In the 2008 presidential campaign, candidate Barack Obama said he didn’t care whether a capital gains tax increase raised more revenue because it was an issue of fairness. In other words, it is more important, than job growth and debt reduction, to try to hurt the rich. In 2010, he relented, accepting that a tax hike (i.e., expiration of Bush tax cuts) would hurt the economy, so the tax cuts for the “rich” were extended.

Now the Democrats are back to their old tricks. It’s more important to tax the rich than to prevent the entire economy from going over the fiscal cliff, they say. This, I suppose, is what they call fairness — we tumble into a recession together. Forcing an economic collapse is not a bug but a strategy!

The philosophy is based on resentment toward wealth and ignorance about how it is created. On Friday, Obama told us, in what is certainly his most revealing comment, of the campaign:

There are a lot of wealthy, successful Americans who agree with me — because they want to give something back. They know they didn’t — look, if you’ve been successful, you didn’t get there on your own. You didn’t get there on your own. I’m always struck by people who think, well, it must be because I was just so smart. There are a lot of smart people out there. It must be because I worked harder than everybody else. Let me tell you something — there are a whole bunch of hardworking people out there.

If you were successful, somebody along the line gave you some help. There was a great teacher somewhere in your life. Somebody helped to create this unbelievable American system that we have that allowed you to thrive. Somebody invested in roads and bridges. If you’ve got a business — you didn’t build that. Somebody else made that happen.

I don’t think any president or major presidential candidate has ever articulated this view. It’s not very far from that to “property is theft,” after all. Notice how un-nuanced is his statement — no recognition that entrepreneurship is in fact the engine of growth or that government activity is not a undiluted good.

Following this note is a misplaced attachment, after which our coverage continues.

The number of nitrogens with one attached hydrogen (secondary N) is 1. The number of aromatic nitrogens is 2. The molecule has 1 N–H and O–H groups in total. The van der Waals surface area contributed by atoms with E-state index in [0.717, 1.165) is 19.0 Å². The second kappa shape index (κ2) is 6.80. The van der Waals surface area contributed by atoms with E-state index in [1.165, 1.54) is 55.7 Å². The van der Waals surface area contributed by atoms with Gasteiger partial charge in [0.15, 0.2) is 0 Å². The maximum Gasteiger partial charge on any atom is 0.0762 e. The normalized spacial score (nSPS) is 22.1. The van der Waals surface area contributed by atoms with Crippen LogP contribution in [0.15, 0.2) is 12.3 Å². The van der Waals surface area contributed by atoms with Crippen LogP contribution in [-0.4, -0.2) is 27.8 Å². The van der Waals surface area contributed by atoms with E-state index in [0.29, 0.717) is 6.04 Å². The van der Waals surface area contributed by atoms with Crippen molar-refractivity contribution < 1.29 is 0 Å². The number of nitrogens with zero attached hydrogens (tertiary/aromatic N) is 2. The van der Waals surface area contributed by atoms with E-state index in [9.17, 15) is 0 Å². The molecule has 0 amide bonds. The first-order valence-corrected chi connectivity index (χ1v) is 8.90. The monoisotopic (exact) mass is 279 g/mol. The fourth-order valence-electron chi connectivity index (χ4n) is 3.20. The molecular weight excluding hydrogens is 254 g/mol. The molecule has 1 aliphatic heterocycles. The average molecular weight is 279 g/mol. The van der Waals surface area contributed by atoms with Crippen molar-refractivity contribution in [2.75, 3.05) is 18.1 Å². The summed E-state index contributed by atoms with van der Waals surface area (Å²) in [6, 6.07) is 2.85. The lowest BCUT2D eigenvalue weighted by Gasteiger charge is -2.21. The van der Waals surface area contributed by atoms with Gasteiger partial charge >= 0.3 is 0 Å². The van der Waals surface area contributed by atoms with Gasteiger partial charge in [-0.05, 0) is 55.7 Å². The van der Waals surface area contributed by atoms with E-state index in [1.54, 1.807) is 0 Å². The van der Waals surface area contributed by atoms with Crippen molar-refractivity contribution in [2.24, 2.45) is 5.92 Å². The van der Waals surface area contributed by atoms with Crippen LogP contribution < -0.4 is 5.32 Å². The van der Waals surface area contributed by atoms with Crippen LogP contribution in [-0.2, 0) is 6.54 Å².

Jim Pethokoukis puts Obama’s philosophy in stark terms: “All success is directly due to society’s collective effort as manifested by government. It takes a village — or at least its bureaucrats — to accomplish anything. There are no heroes, no great Americans other than The People who express the National Will through Government. As if the nation’s entrepreneurs all stand on the shoulders of the giants at the Commerce Department and the Small Business Administration and the Energy Department.”

Obama’s words are emblematic of a president blinded by ideology. If prosperity for all requires the rich to also get richer? Forget it. It is a sentiment that Obama can no longer conceal, and which, if followed, leads us to a poorer, less free and less dynamic society — Europe, in other words.

How’s his philosophy working out? JP Morgan tells us: “This morning we lowered our tracking of Q2 GDP growth from 1.7% to 1.4%. For some time now we have noted that our Q3 GDP call — which was already below consensus at 2.0% — had risks that were skewed to the downside. After the latest round of data we have decided to lower our projection for Q3 to 1.5%.” In other words, going after wealth creators, er, gives us less wealth. And jobs.

Reuters tells us: “A very weak U.S. retail sales report for June forced economists to again take an axe to their already meager forecasts for economic growth this year. Stephen Stanley at Pierpoint Securities, suggests the figures are beginning to dip dangerously close to contraction.” In short, we are heading for recession.

As pernicious as his antagonism toward wealth creation may be, it is nothing compared to his attack on the work ethic, an assault that hurts the poor most of all. Mickey Kaus writes: “If the Republicans’ have any strategic sense they will now hit that sore spot again by making a big fuss about the Health and Human Service regulations that renege on the work requirements imposed on welfare recipients by the 1996 welfare reform law (and its successors).” He advises: “The Republicans’ need to go on offense about something. Obama’s HHS has now given them the gift of a large, slow-moving, profusely bleeding policy target. It’s not crazy to think you could get a two-thirds, veto-proof majority of Congress (Republicans plus skittish Dems) to stand Obama down on this issue. Make ignoring work pay!”

So wealth creation is threat to prosperity, the rich got that way at our expense, and work shouldn’t be foisted on the able-bodied poor. Label it what you want, but this is far from the vision that has made America successful.

I do wonder what responsible, middle-of-the-road Democrats must be thinking. Did they sign up for repeal of welfare reform, antagonism toward wealth for the sake of antagonism, fiscal insanity, and vitriol on a scale never seen before? I have to think that this is not what they want for their party and country. In good conscience, how can they root for four more years of this?